There’s a space in between modern smartphones like the iPhone or Google Nexus One and old fashioned phones that do little more than make phone calls. The T-Mobile Sidekick, for instance, is a feature-phone that lets you surf the web and chat, but which doesn’t support third party apps.
Now Microsoft is hoping to jump into feature phone space in a big way. The company introduced KIN today. KIN is a new cellphone platform with a heavy focus on social networking and sharing. The two phones Microsoft is introducing will let you connect to Facebook, MySpace, Windows Live, Twitter, and other services to share photos, videos, text messages, and other items.
Incidentally, that T-Mobile Sidekick I mentioned? It was made by a company called Danger… a company which Microsoft acquired a while back.
Sounds like a smartphone, right? But while the user interface looks a little bit like the Windows Phone 7 tiled UI, don’t expect any support for third party apps. The phone does what it does — which is to make calls, surf the web, check email, chat, take pictures, and share information. There’s a music player and a video player.
Microsoft is targeting young folks with the KIN. In fact, it’s particularly aimed at connected kids who are used to being able to share everything with their phones and computers.
The KIN user interface is built around sharing, and you can drag any content on your phone to a “Spot,” which is a little green area near the bottom that you can use to almost instantly upload photos, videos, and other content to social networking sites.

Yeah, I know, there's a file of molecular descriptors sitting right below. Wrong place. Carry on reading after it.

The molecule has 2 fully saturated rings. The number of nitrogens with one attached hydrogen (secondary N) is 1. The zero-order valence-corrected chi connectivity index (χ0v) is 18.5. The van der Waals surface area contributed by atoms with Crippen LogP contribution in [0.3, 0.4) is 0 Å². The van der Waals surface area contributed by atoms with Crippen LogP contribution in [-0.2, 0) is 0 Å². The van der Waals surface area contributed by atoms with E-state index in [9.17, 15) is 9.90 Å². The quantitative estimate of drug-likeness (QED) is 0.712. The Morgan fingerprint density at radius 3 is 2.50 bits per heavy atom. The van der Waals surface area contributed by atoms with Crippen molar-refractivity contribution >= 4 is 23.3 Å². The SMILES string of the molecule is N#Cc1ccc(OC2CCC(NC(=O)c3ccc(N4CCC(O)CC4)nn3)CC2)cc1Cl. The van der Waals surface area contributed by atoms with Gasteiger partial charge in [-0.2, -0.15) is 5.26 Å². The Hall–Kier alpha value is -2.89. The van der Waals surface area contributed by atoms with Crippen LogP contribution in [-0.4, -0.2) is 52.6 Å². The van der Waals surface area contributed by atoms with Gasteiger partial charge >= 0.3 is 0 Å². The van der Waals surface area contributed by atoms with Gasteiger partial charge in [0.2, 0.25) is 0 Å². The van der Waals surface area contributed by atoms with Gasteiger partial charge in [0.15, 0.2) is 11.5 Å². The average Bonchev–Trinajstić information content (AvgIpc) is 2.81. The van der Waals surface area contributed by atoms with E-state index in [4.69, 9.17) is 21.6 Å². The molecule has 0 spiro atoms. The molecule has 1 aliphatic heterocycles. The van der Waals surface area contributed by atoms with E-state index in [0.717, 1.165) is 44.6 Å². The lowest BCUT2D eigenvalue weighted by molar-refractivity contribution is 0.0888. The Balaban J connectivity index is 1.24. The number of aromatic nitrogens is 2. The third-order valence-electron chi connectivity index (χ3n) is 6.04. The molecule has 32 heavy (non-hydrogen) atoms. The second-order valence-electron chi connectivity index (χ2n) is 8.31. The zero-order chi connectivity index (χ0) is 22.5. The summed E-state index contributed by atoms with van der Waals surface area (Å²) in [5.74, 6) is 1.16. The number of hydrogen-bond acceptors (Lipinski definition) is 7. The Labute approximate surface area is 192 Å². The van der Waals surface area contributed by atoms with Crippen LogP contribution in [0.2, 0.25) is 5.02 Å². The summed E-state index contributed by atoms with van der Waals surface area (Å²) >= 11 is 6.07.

At launch, it looks like there will be two phones: The KIN One and KIN Two. The Two looks like a typical touchscreen smartphone with a sliding keyboard. The KIN One on the other hand, is a tiny litle guy that’s pretty much square shaped )with rounded edges), and a slide-out keyboard that’s much smaller. The KIN One has a 5MP webcam and 4GB of stroage while the KIN Two has 8GB of storage and an 8MP webcam that can shoot HD video. Both have Zune-powered media players.
There’s also web-based software called the KIN Studio that you can use to organize your data (photos, videos, text messages, etc). What’s interesting is that since KIN Studio is based in the cloud, you can sync your data with the KIN studio without connecting your phone to the computer. This means if you lose your phone you can also use the KIN Studio software to preserve your data.
Update: It’s not just third party apps that KIN is missing. Laptop Magazine points out there’s also no calendar or instant messaging app. And for some strange reason you can’t share pictures via Twitter. It’s like nobody told Microsoft about URL shorteners or Twitpic.